What Rachel Balkovec’s Hiring Means
As many of you are aware, the Yankees continued re-shaping the organization’s coaching staff this winter by hiring Rachel Balkovec to be the first full-time female hitting coach in MLB history. If Balkovec’s name is familiar, it is because she had received public recognition for yet another trailblazing hire a few years back when she was named the first full-time female strength and conditioning job in affiliated professional baseball. Balkovec is expected to serve as a roving hitting instructor throughout all of the Yankee organization’s affiliates.
Our Editor-In-Chief, Dr. Semendinger, published numerous great links to give you some more background about Rachel Balkovec over the weekend. I highly recommend reading each of those links, but I’ll give you a quick summary here. Rachel Balkovec holds two advanced degrees in the science of human movement; has been working in professional baseball since 2012; most recently worked at Driveline Baseball, the highly advanced baseball academy and research center, which also produced Yankee Director of Pitching, Sam Briend; and she has been studying and teaching batters’ eye tracking and hip movement in pitchers.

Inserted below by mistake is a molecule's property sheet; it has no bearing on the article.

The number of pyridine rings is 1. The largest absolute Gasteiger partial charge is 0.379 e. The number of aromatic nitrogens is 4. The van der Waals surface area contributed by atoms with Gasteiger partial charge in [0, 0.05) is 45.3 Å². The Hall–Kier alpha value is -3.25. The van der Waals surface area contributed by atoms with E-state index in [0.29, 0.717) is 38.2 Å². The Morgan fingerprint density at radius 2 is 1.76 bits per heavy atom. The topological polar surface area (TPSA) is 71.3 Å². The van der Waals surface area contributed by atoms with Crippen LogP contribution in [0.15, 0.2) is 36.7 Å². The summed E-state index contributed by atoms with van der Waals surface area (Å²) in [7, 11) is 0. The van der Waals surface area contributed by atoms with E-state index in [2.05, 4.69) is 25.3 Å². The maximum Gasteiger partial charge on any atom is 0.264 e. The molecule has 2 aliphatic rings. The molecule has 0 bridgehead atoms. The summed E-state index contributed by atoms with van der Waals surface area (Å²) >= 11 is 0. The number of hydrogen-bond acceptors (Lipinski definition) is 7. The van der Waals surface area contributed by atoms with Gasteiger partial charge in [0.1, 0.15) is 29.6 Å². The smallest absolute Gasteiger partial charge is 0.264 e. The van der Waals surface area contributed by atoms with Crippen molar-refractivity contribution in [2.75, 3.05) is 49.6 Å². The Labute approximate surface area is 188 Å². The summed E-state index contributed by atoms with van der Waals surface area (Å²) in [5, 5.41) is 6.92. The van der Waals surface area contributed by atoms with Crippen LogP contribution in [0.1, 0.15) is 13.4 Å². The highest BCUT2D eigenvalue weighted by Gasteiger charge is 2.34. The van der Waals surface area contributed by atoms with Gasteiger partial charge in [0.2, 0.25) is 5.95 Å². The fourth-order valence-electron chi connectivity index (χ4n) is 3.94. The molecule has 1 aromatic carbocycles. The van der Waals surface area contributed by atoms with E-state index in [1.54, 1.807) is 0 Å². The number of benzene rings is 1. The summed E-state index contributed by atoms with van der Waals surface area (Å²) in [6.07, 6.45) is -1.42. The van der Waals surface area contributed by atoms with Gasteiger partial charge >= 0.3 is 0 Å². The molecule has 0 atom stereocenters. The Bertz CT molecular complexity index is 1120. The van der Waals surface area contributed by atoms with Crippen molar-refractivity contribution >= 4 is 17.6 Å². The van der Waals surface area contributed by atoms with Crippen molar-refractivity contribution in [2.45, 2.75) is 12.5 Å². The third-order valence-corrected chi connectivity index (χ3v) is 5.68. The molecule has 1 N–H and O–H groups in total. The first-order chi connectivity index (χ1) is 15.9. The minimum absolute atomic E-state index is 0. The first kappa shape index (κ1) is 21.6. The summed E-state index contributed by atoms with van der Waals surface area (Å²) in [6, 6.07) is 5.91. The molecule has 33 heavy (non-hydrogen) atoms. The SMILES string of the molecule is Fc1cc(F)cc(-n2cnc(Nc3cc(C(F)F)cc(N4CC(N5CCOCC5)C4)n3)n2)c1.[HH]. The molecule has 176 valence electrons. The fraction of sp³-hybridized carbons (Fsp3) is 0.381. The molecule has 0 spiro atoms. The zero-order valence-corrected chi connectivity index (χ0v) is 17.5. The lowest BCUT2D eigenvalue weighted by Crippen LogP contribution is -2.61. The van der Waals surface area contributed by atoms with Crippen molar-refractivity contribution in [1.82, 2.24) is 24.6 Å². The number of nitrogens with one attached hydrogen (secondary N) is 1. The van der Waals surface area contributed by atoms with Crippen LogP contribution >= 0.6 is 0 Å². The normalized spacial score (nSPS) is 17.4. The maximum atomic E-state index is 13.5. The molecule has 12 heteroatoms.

So, what does Rachel Balkovec’s hiring mean for the Yankees?
The Yankees Commit to Progressive Analysis
I’ve talked about it a lot recently, but the popularization of movies like Moneyball or Trouble with the Curve have seemingly created a popular stigma that their is a separation between statistical analysts and baseball people on Major League staffs and front offices. This perception is simply false, and the type of analysis that is truly progressive in baseball front offices today have moved beyond numbers on a page. Not to say that the numbers on a page are no longer important, far from it, but the next frontiers in baseball research and analysis will be found in kinesiology and its impact on the ways in which pitchers deliver baseballs from the mound and hitters deliver the bat to the ball. Obviously, traditional baseball coaching has certain ingrained opinions about how each of these tasks should be performed, but new and emerging technologies have opened the door to new teachings and understandings that can give players and teams an edge. In short, the lines between the coaching staff and front office are blurrier than they have ever been.